• The current WoW shows very well the nasty side of the subscription model. It shows how Blizzard adds stupid barriers to keep you paying instead of improving the game to make it more fun.

        Yes, F2P has the risk that stupid grinds are added. But at least you can remove them with money. Subscription games too have the risk that stupid barriers are added. And those can only be removed by boring game play and not with money.

        I’m not sure if I would like to play a F2P game but I’m quite sure that I’ll never play a subscription game again that contains a lot of boring tasks with the only goal to keep me paying. Grinds can be fun, artificial rationed daily quests are not.

      • I did say subscription games string you along to make you spend more money. They give you just-good-enough content at a slow pace to keep you going. What they don’t (tend to) do Is tell you: “Here is this awesome game you could be playing, but first do something really boring for a long time.”
        WoW shows this, time-to-raid is constantly shortened on both the leveling and the gearing side. (As far as I can tell, from a player who quit somewhere mid Icecrown and has only been an outside observer since.)

      • Bear in mind that not all sub games are the same. It’s a category that includes pure sandbox games like EVE and Tale in the Desert as well as WoW.

      • > They give you just-good-enough content at a slow pace to keep you going.

        I agree but I think there is a difference between “just-good-enough content at a slow pace” and “not good enough but abusing the sunk cost fallacy” to keep you paying. And I think stuff like 4.2 daily hub, without having experienced it, is on the “sunk cost fallacy” side.

        > Bear in mind that not all sub games are the same

        Of course not. The same is true for F2P.

        But a lot of people are scared by the F2P model (rightfully so). And at the same time they are not scared by the subscription model while Blizzard shows us how you can abuse the subscription model and use it to the players disadvantage.

    • The badges are something different from grind for the sake of grind (or grind for the sake of making you buy your way out of it). Badge systems are a way of letting players choose their reward and reducing randomness – instead of the Orc Boss having a 5% chance of dropping the Really Neat Sword, now he drops 5 tokens and after you’ve collected 100 tokens you can send off to the NPC Mail Order Epic Shop for the sword instead. On average you need to do the same number of Orc Boss kills and we’re spared the horror stories of players who have fought the Orc Boss 500 times but been denied their Really Neat Sword by the cruel caprice of the Random Number Generator.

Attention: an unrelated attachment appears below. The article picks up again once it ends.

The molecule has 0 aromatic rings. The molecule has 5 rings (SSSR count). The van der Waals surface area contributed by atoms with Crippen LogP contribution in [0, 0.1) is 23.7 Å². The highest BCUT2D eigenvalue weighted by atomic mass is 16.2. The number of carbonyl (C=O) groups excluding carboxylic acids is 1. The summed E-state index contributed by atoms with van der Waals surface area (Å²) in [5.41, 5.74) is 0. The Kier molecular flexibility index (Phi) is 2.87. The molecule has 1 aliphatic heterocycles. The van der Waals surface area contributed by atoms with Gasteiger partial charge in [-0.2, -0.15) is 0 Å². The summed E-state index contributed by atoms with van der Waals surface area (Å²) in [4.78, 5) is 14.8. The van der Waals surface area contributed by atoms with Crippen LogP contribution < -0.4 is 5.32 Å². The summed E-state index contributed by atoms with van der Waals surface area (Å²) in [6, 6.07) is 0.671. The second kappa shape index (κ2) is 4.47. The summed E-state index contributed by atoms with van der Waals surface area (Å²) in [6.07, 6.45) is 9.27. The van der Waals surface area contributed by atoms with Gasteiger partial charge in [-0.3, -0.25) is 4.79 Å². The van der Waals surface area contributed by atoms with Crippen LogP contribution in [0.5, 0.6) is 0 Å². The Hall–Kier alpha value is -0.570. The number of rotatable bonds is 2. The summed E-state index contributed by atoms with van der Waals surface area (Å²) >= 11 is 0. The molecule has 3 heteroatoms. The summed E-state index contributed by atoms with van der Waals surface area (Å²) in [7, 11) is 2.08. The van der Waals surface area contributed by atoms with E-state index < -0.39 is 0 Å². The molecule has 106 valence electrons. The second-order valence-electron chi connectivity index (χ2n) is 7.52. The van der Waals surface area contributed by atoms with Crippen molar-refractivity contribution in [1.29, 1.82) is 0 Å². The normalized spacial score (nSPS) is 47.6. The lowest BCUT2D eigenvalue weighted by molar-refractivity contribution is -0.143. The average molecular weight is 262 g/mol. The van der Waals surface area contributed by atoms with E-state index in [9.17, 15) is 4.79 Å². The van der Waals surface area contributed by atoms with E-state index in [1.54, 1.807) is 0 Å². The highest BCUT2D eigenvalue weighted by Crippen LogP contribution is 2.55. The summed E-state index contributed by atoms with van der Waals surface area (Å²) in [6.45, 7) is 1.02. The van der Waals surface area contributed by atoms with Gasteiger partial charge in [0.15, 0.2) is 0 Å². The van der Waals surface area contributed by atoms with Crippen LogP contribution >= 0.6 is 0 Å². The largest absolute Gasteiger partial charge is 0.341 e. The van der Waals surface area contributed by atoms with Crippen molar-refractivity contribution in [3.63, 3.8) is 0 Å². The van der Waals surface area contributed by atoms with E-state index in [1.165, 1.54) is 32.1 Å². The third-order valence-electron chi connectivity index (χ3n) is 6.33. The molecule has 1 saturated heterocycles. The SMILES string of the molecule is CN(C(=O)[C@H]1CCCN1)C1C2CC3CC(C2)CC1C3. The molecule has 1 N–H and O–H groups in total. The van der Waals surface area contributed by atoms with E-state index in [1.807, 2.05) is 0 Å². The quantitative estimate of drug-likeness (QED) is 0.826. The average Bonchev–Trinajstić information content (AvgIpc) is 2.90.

Of course the system has downsides- there’s no chance of being the lucky git who got the Really Neat Sword on their first every run of the dungeon, collecting tokens just doesn’t feel as heroic as seeing what goodies are in the treasure chest this time, and if everyone gets given an equal numberof tokens then your guild doesn’t need a DKP system and is thus deprived of a rich source of drama and controversy…

  3. This is the tragic dilemma of F2P (where F2P is taken to mean “cash-shop games”… funny thay F2P lost its meaning as real free-to-play, like an old MUD):
    – if the game is too convenient, nobody spends a dime in the cash shop
    – you cannot make it too much pay-to-win or you’ll alienate a lot of players
    – the only solution left are time sinks and ways to reduce/avoid them.

    LotRO is a good example, the grind/time wasted can always be shortened by paying (virtues, crafting, travel) and at the same time they are never game-breaking (one of the hunter guides I read about LotRO was saying about virtues: “ignore them, the stat bonus is not worth the time spent”).

    I must say that I’m happy with the subscription approach: as long as I play, I pay and I get the full thing. When I’m bored, goodbye (it’s not like I would log in anyway, so not having access when the subscription ends is not a big deal).

  4. I would have the say the line that older players have more money to spend is the key. When you do not have any cash those F2P games are not very appealing to most. Some are to the point where you can not even reasonably compete without spending cash.

    On the other hand, some people that have some disposable cash gravitate to games like that because they know they can make up for the lack of time, lack of ability, or lack of knowledge with a little bit of cash and feel like they can still compete. The key here is they feel if they ever fall behind they can always pay to catch up.

    I honestly see nothing wrong with that. If someone has the money and wants to spend it I say let them. However, you will not find me playing one of those types of games, at least not seriously.

    My personal feeling about paying to play is that it ruins the point of the game. Paying for cosmetic things makes perfect sense, it does not effect game play and generates profit for the game makers, but paying for other things such as gear or bonus experience like some games have it just wrong. Where is the sense of achievement if everything is given to you?

    To each their own really. There is a place in the market for all types and the way it seems is that the type willing to pay are usually the type that has the money and those people are usually older and have decent jobs and free time with nothing else to spend a few bucks a week on.

    Personally, I like the grinds. I doubt I would ever be attracted to a game where I could buy my way past the grind. I would get bored to quickly and move along to something else because there would be nothing left for me to do if I bought everything.

    • > Paying for cosmetic things makes perfect sense, it
      > does not effect game play and generates profit for
      > the game makers, but paying for other things such
      > as gear or bonus experience like some games have it
      > just wrong. Where is the sense of achievement if
      > everything is given to you?

      Actually, you’re argument boils down to “Paying for things I don’t need makes perfect sense, but paying for things I want is just wrong.”

      Please, please stop assuming that the best armor is the most important thing for everybody. There are a lot of people who are more after “cute” things then after cold stats.

      Please stop assuming that buying a better armor is paying to win and buying a pet is not. If your goal is obtaining a cure item, then buying said item is paying to win.